• Thereafter, in bad health, he took little part in military or civil affairs of state.
    • Now, the attack on executives is at the forefront of the state's intrusion on civil liberties.
  • 4 uncountable/no numerable (pomp) to lie in state yacer* en capilla ardiente to dine in state cenar con mucha ceremonia (before noun/delante del nombre) state occasion ocasión (feminine) solemne

transitive verb/verbo transitivo

  • [person] exponer*; [problem] plantear, exponer* [name/address] (in writing) escribir*, consignar [formal]; (orally) decir*; [law/document] establecer*, estipular I'm merely stating the facts simplemente estoy exponiendo los hechos you have half an hour to state your case tiene media hora para exponer su caso he stated that he had seen her there earlier afirmó haberla visto antes allí to state one's views dar* su ( or mi etc) opinión, exponer* su ( or mi etc) punto de vista he clearly stated that he would not stand for election dijo or manifestó claramente que no se presentaría a las elecciones the contract states that … el contrato establece or estipula que … as stated in the minutes como figura or consta en las actas as stated above como se indica más arriba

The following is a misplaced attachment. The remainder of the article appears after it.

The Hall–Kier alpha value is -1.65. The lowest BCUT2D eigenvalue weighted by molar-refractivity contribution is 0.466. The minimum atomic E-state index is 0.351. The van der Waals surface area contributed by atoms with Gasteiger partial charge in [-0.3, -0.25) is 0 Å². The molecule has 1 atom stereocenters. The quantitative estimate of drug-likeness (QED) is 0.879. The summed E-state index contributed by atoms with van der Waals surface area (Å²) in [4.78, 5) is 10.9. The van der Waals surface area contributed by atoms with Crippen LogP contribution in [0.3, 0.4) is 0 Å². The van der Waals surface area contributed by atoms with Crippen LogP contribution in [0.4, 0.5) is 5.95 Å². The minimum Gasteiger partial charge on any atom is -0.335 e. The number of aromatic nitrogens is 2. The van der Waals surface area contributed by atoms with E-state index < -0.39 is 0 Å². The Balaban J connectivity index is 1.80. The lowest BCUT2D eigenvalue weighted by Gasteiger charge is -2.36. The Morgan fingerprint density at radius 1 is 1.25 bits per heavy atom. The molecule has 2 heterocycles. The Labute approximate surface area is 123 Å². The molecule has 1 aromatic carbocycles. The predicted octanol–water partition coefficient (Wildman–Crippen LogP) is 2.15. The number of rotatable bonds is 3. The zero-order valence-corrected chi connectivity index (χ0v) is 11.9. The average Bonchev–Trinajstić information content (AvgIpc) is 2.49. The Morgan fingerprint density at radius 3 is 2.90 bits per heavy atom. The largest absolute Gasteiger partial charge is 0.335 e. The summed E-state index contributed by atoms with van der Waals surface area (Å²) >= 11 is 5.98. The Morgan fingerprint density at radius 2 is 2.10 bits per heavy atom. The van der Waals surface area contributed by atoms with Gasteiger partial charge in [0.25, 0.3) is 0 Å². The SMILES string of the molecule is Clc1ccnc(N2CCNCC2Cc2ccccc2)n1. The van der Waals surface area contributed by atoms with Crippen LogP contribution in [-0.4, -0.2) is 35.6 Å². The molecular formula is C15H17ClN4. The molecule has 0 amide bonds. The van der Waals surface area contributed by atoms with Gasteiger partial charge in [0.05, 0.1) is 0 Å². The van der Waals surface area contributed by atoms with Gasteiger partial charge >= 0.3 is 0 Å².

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Cultural fact of the day

Spain's 1978 Constitution granted areas of competence competencias to each of the autonomous regions it created. It also established that these could be modified by agreements, called estatutos de autonomía or just estatutos, between central government and each of the autonomous regions. The latter do not affect the competencias of central government which controls the army, etc. For example, Navarre, the Basque Country and Catalonia have their own police forces and health services, and collect taxes on behalf of central government. Navarre has its own civil law system, fueros, and can levy taxes which are different to those in the rest of Spain. In 2006, Andalusia, Valencia and Catalonia renegotiated their estatutos. The Catalan Estatut was particularly contentious.